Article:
Much of this season’s playoff field enters January with urgency derived from their respective contention windows. At the other end of the spectrum from the Saints, Vikings or Patriots are the Bills, who were not expected to sniff the postseason.
Before the season, Buffalo (10-6) was pegged at 10,000-to-1 to win Super Bowl LIV. Buffalo's championship chances remain slim given the inferiority of their roster compared to the AFC powers'. But the Bills are simultaneously a live underdog against Houston in the wild-card round and playing with house money. In an era of short contracts and limited windows to maximize roster blueprints, this is a “can't wait till next year” team.
Unlike most of this year's postseason teams, Buffalo has a chance to be significantly better in 2020. The Bills have no core player set for free agency and are projected to hold more than $88 million in cap space -– the league’s fourth-highest figure.
Each of this year's other AFC playoff entrants feature much more complex issues than Buffalo faces. With Tom Brady's status unknown, the Patriots may be at the end of their unprecedented modern run. The Ravens and Chiefs boast the conference’s best rosters but face major financial decisions. The Texans do not have a GM and traded much of their 2020 draft capital; the Titans’ equation will change once they pay soon-to-be free agents Ryan Tannehill and Derrick Henry.
The Bills possess by far the most cap space among playoff teams, $30 million more than any other team in the AFC bracket. With defensive end Shaq Lawson and defensive tackle Jordan Phillip as their most notable free agents, the Bills have many avenues to improve the roster.
In 2018, Buffalo's offense was astonishingly inept. Commanded by improved second-year QB Josh Allen, it was close to average this season. The Bills can further equip their quarterback with support and add an impact pass rusher -- its main need -- to a defense that does not possess many deficiencies.
Head coach Sean McDermott’s three Buffalo drafts produced 11 starters or key contributors, helping lead a wayward franchise out of a near-20-year stretch of irrelevance. The Bills' most important players are 24 (Pro Bowl cornerback Tre’Davious White), 23 (Allen), 22 (defensive tackle Ed Oliver) and 21 (linebacker Tremaine Edmunds). Even Wade Phillips’ late-1990s teams that made consecutive playoff berths were not in as good of shape as the roster the McDermott-Brandon Beane power structure built. This is the best point on the Bills' timeline since at least the mid-'90s, when their Super Bowl nucleus began to decline.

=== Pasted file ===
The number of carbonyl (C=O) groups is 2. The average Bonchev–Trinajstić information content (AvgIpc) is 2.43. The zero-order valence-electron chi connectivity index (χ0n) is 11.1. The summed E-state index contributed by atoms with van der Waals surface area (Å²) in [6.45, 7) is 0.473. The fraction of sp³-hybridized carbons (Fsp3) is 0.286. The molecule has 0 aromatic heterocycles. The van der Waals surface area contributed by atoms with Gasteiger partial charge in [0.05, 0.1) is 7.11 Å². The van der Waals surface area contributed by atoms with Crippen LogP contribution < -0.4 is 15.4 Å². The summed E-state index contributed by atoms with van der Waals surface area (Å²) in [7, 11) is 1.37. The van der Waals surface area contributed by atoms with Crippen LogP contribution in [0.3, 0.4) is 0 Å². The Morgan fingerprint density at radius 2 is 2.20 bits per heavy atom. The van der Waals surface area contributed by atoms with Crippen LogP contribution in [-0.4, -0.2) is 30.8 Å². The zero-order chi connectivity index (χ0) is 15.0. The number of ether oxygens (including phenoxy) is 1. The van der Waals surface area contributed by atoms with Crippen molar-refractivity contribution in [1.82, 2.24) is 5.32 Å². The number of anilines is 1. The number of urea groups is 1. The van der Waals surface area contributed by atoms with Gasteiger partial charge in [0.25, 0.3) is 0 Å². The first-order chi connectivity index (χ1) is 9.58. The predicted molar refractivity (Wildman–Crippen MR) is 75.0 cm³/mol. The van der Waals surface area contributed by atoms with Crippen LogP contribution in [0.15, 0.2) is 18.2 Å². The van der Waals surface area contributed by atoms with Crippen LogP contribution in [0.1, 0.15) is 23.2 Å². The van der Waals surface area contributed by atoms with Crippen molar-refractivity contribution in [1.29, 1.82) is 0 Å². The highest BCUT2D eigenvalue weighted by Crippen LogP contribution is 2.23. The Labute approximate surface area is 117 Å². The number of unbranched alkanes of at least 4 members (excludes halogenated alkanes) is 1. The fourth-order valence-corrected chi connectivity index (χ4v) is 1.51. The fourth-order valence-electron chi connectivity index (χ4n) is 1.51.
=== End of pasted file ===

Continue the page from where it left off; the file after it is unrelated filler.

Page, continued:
The Bills booked this playoff spot mostly on the strength of their defense. That unit rose from 18th in points allowed to second. But their rise also was fueled by a great free-agent class. Mid-level free agents John Brown and Cole Beasley combined for 1,838 yards receiving -- more than Buffalo’s top four wideouts in 2018 -- and bargain-buy guards Quinton Spain and Jon Feliciano joined expensive center addition Mitch Morse in elevating the offensive line’s adjusted line yards ranking from 30th in 2018 to 16th. That is a lot of value, increasing confidence Beane and McDermott can identify more talent come March.
While White just became extension-eligible and the high-end safety duo Micah Hyde and Jordan Poyer may voice concerns about being the 20th- and 33rd-highest-paid players at their position, the Bills have the funds to fill their most noticeable need. No Bills defensive end under contract for 2020 registered more than nine quarterback hits this season. Defensive end Trent Murphy has not lived up to his 2018 free-agency deal, and Lawson was long a trade candidate before his productive contract year. But 2020 looks to be a good time to need an edge rusher.
Top edge players are frequently franchise-tagged, but various circumstances will keep a few from being retained by their teams. The 49ers may not have the money to tag sack leader Arik Armstead. The Rams’ cap sheet is terrifying; they will not expend $18M to keep Dante Fowler off the market. The Steelers will pay T.J. Watt soon; keeping Bud Dupree on their expensive roster may be a non-starter. Seattle's Jadeveon Clowney cannot be tagged, and the Buccaneers will prioritize Shaq Barrett over Jason Pierre-Paul. Although the Ravens’ Marcus Peters extension could mean a Matt Judon tag, Baltimore often lets pass rushers walk and reaps the ensuing compensatory pick.
This unusual depth aligns with Buffalo’s needs, just as the 2020 draft’s long-lauded wide receiver cadre does for a team that will have two 30-something starting wideouts next season. Nabbing a player from each impact group would make the Bills much better.
Of course, Allen must continue to improve for the Bills to be a true Super Bowl threat. He will never be one of the game’s most accurate quarterbacks. Buffalo must hope his undeniable tools -- which he's refined in his sophomore NFL season -- and more enhancements to the offense lift the franchise centerpiece into a mid-pack passer. But the Bills assembled a contender around their 2018 top-10 quarterback quicker than the Browns or Jets did around theirs -– against steeper odds -– and will have Allen’s rookie contract to build around until 2021 or ’22.
The work of Baltimore's Lamar Jackson and Kansas City's Patrick Mahomes will overshadow whatever the Bills do. But Buffalo’s roster (and the happenings in New England) creates a path for the Bills to be the No. 1 roadblock for the Chiefs and Baltimore in the AFC. Even if the Bills do not scream “next in line” the way the 2012 Seahawks did, they are on the cusp of something special.
Considering how long it’s been since the Bills possessed the potential to be one of the NFL’s best teams, their rise adds a wrinkle to these playoffs and presents a captivating offseason storyline.